There is a lot of posturing in the United States around presidential elections, regarding the so-called ‘blackmail’ by the oil-exporting countries of U.S. foreign policymaking. However, the truth is that America imports crude oil from more than 30 different countries. This policy has been in place for years and changes very slightly from year to year. For instance, U.S. imports of crude oil in 2007 were broken down as follows: Canada – 18 percent, Mexico - 11 percent, Saudi Arabia - 11 percent, Venezuela - 10 percent, Nigeria - 8 percent, Algeria -5 percent, Iraq - 4 percent, Angola - 4 percent, Russia - 3 percent, United Kingdom - 2 percent, Kuwait - 1 percent, Qatar - 1 percent, UAE -1 percent and 23 percent from other countries. So the truth is that when the United States defends the stability of oil supplies in international markets, it would be projecting its massive military might to defend both its interests and the interest of stability of international markets, and thus reasserting its global influence and hegemony. Moreover, the United States imports a small percentage of oil from the Arab Gulf countries, one that does not exceed 18 percent of its overall imports, more than half of which is from Saudi Arabia. What matters to Washington here hence is not its markets losing supplies or not, as much as emphasizing its role in securing global oil supplies, and subsequently, emphasizing the influence it gains as a result of this production and its effect in curbing oil price rises.

No doubt, the fact that the three Northern American countries may achieve their oil ambitions by 2020, if we assume that the path to that will be straightforward without the usual known hurdles, will mean that the United States may reduce the proportion of its crude oil imports to 40 percent of its consumption by 2020, and even 20 percent if Canada is excluded. Yet at the same time, we must take into account that such a major shift in U.S. policy will mean that the world will come to rely more on oil, and for a longer period of time.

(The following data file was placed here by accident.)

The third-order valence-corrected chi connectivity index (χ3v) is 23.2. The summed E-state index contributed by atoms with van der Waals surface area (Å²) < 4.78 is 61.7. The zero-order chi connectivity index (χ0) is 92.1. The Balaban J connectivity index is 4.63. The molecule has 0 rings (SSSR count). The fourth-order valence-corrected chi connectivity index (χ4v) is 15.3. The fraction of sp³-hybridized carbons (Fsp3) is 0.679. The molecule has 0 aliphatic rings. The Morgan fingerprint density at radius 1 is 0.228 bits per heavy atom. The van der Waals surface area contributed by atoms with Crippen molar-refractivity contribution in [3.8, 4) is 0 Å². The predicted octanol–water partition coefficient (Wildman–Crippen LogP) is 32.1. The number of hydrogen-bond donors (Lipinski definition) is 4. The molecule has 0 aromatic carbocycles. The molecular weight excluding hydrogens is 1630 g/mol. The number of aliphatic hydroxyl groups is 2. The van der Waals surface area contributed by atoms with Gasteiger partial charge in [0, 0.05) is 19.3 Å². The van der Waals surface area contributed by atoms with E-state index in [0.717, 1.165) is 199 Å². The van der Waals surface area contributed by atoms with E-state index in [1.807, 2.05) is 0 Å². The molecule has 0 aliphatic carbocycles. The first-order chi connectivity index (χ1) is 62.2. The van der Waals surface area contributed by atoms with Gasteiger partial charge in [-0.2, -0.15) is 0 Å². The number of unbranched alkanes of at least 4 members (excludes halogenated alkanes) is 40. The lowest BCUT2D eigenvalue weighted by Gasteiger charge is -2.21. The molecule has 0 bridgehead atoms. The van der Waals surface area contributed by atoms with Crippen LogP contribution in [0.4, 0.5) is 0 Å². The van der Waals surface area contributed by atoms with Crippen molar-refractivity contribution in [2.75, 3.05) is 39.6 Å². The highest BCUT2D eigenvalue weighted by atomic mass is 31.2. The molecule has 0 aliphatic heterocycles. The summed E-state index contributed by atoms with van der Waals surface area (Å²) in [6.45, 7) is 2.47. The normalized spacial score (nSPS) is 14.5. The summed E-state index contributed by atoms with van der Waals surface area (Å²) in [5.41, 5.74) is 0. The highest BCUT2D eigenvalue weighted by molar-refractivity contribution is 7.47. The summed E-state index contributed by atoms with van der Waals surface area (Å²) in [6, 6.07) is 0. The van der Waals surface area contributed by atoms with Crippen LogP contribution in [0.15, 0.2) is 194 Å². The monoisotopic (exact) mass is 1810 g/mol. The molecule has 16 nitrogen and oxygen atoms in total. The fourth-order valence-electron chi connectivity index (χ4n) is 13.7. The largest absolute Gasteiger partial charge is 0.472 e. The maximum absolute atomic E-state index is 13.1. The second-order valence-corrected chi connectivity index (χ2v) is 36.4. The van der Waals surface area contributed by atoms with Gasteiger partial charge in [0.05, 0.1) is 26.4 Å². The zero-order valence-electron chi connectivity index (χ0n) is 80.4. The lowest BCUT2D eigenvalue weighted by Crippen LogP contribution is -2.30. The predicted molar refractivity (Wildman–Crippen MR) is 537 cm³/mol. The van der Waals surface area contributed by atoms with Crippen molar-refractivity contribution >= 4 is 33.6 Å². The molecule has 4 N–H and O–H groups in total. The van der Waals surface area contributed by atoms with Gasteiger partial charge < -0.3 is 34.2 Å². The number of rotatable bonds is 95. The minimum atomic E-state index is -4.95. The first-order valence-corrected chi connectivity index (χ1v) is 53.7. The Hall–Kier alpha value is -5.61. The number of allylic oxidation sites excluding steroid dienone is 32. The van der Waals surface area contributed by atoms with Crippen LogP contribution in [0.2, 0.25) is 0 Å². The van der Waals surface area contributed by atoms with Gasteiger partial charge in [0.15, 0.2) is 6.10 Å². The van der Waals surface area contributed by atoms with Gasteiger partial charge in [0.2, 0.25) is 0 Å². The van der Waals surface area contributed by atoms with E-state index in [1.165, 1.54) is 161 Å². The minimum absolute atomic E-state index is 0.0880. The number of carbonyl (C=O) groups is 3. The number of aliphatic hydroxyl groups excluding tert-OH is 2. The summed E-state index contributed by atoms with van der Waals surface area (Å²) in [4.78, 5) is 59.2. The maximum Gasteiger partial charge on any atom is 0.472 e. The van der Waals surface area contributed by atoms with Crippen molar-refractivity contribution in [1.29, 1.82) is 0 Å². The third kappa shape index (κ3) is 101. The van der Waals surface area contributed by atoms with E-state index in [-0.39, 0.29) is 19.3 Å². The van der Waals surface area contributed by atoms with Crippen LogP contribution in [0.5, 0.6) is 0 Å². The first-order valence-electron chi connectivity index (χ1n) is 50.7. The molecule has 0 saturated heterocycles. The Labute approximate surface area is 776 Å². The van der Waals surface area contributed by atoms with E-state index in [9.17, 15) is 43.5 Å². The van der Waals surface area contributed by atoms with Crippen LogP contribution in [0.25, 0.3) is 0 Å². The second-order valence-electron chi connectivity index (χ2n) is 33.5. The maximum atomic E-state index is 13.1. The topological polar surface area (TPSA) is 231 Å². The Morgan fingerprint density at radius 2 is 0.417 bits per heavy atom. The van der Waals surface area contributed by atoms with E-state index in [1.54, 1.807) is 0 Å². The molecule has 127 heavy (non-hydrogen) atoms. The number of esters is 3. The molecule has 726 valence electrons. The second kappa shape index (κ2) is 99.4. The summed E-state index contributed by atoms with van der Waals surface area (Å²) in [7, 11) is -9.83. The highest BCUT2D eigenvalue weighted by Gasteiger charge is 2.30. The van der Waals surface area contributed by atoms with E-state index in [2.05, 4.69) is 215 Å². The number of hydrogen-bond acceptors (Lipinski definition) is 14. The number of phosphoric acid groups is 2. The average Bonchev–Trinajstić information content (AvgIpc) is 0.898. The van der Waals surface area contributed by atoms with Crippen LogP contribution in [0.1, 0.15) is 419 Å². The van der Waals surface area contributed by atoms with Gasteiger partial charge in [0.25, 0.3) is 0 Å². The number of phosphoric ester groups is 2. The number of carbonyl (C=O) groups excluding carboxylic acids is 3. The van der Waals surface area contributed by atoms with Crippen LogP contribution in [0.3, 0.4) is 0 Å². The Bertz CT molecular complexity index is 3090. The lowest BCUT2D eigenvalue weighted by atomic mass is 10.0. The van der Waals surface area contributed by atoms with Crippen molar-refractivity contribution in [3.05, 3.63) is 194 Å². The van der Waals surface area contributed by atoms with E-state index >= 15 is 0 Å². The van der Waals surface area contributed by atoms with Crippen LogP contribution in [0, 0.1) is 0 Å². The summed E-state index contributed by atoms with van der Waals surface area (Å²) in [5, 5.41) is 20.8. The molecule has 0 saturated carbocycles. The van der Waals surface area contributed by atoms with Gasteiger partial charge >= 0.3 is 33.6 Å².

U.S. reliance on its local oil will engender a major shift in the international oil markets. To be sure, the U.S. accounts for about one quarter of global oil consumption. However, and more importantly, the U.S. may become an oil-exporting country, as this is happening today with its gas industry. If that happens, then it could be said that the oil industry has created a new and important twist, both at the economic and political levels.

* Mr. Khadduri is a consultant for MEES Oil & Gas (MeesEnergy)
 
Jobless PhD holders
Source : Saudi Gazette  
Date : 2017-01-19
Author : Saeed Al-Seraihi
It is an absolute right, rather a duty, of Saudi universities, whether government or private, to attract highly qualified expatriates to become staff members to uplift their educational standards regardless...
Saudis are not racists
Source : Saudi Gazette  
Date : 2017-01-19
Author : Dr. Ali Al-Ghamdi
The title of this article is taken from a video posted by the well-known media figure Kamal Abdulqadir on his Twitter account. The video talks about the ferocious racist campaign...
Iran bids farewell to Obama with insults
Source : Arab News  
Date : 2017-01-19
Author : Abdulrahman al-Rashed
It is the story of the frog that carried the scorpion on its back to cross the water to the other bank. As soon as it arrived, the scorpion stung...
A dove in Davos? Calling Zarif's bluffs
Source : Arab News  
Date : 2017-01-19
Author : Faisal J. Abbas
One has to give it to Jawad Zarif. Not only can Iran's chief diplomat bluff, but - as attendees at the World Economic Forum (WEF) Annual Meeting found out -...
Saudi Arabia - the region's cornerstone of stability and security
Source : Arab News  
Date : 2017-01-19
Author : Dr. Hamdan Al-Shehri
Time after time, Saudi Arabia has called for conferences in order to exchange views, present proposals, set up centers and build alliances. These actions are taken in order to secure...
Welcome, Oman!
Source : Saudi Gazette  
Date : 2017-01-17
Author : Samar Al-Mogren
In view of my interest in journalism and culture, I closely follow the developments in the Arab World. But it is Oman that has drawn my attention the most. It...